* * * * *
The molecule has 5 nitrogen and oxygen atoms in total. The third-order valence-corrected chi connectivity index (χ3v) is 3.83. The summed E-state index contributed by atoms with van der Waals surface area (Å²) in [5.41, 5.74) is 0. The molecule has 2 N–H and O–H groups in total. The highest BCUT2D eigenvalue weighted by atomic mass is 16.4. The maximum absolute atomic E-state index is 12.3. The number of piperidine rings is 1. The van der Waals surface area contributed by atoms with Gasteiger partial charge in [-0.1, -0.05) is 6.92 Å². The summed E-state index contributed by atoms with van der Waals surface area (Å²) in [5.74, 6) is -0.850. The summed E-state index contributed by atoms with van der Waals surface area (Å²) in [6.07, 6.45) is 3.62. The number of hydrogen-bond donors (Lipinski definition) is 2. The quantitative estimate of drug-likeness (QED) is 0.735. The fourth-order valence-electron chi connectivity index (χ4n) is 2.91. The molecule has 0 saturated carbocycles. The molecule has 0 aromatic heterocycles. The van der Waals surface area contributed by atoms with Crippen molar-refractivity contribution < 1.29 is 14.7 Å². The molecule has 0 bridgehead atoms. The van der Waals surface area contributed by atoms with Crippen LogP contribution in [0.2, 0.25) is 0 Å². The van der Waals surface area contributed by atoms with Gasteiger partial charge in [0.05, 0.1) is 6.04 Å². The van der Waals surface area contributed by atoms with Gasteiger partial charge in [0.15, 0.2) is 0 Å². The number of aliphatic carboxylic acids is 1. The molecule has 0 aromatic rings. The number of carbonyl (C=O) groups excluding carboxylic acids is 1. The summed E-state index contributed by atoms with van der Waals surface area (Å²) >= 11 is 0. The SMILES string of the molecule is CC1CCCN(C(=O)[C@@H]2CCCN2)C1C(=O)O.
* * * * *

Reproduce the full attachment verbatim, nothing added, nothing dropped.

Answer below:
The molecule has 5 nitrogen and oxygen atoms in total. The third-order valence-corrected chi connectivity index (χ3v) is 3.83. The summed E-state index contributed by atoms with van der Waals surface area (Å²) in [5.41, 5.74) is 0. The molecule has 2 N–H and O–H groups in total. The highest BCUT2D eigenvalue weighted by atomic mass is 16.4. The maximum absolute atomic E-state index is 12.3. The number of piperidine rings is 1. The van der Waals surface area contributed by atoms with Gasteiger partial charge in [-0.1, -0.05) is 6.92 Å². The summed E-state index contributed by atoms with van der Waals surface area (Å²) in [5.74, 6) is -0.850. The summed E-state index contributed by atoms with van der Waals surface area (Å²) in [6.07, 6.45) is 3.62. The number of hydrogen-bond donors (Lipinski definition) is 2. The quantitative estimate of drug-likeness (QED) is 0.735. The fourth-order valence-electron chi connectivity index (χ4n) is 2.91. The molecule has 0 saturated carbocycles. The molecule has 0 aromatic heterocycles. The van der Waals surface area contributed by atoms with Crippen molar-refractivity contribution < 1.29 is 14.7 Å². The molecule has 0 bridgehead atoms. The van der Waals surface area contributed by atoms with Crippen LogP contribution in [0.2, 0.25) is 0 Å². The van der Waals surface area contributed by atoms with Gasteiger partial charge in [0.05, 0.1) is 6.04 Å². The van der Waals surface area contributed by atoms with Gasteiger partial charge in [0.15, 0.2) is 0 Å². The number of aliphatic carboxylic acids is 1. The molecule has 0 aromatic rings. The number of carbonyl (C=O) groups excluding carboxylic acids is 1. The summed E-state index contributed by atoms with van der Waals surface area (Å²) >= 11 is 0. The SMILES string of the molecule is CC1CCCN(C(=O)[C@@H]2CCCN2)C1C(=O)O.